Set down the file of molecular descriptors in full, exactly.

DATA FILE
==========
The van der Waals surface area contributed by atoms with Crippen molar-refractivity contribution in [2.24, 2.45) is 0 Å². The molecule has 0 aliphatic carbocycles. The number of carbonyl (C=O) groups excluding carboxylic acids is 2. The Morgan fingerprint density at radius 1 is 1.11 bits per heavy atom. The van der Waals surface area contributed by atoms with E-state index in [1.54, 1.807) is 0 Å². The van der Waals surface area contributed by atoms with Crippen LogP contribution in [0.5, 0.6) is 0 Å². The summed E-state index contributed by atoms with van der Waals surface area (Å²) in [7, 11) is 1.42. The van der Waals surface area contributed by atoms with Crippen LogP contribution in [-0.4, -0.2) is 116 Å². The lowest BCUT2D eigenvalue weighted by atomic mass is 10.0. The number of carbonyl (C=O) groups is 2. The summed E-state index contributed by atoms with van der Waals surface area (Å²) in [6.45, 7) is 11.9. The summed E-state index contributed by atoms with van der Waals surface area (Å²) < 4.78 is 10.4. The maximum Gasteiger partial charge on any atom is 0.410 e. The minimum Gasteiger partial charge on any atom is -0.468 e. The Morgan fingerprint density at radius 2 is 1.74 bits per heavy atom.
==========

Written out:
The van der Waals surface area contributed by atoms with Crippen molar-refractivity contribution in [2.24, 2.45) is 0 Å². The molecule has 0 aliphatic carbocycles. The number of carbonyl (C=O) groups excluding carboxylic acids is 2. The Morgan fingerprint density at radius 1 is 1.11 bits per heavy atom. The van der Waals surface area contributed by atoms with E-state index in [1.54, 1.807) is 0 Å². The van der Waals surface area contributed by atoms with Crippen LogP contribution in [0.5, 0.6) is 0 Å². The summed E-state index contributed by atoms with van der Waals surface area (Å²) in [7, 11) is 1.42. The van der Waals surface area contributed by atoms with Crippen LogP contribution in [-0.4, -0.2) is 116 Å². The lowest BCUT2D eigenvalue weighted by atomic mass is 10.0. The number of carbonyl (C=O) groups is 2. The summed E-state index contributed by atoms with van der Waals surface area (Å²) in [6.45, 7) is 11.9. The summed E-state index contributed by atoms with van der Waals surface area (Å²) < 4.78 is 10.4. The maximum Gasteiger partial charge on any atom is 0.410 e. The minimum Gasteiger partial charge on any atom is -0.468 e. The Morgan fingerprint density at radius 2 is 1.74 bits per heavy atom.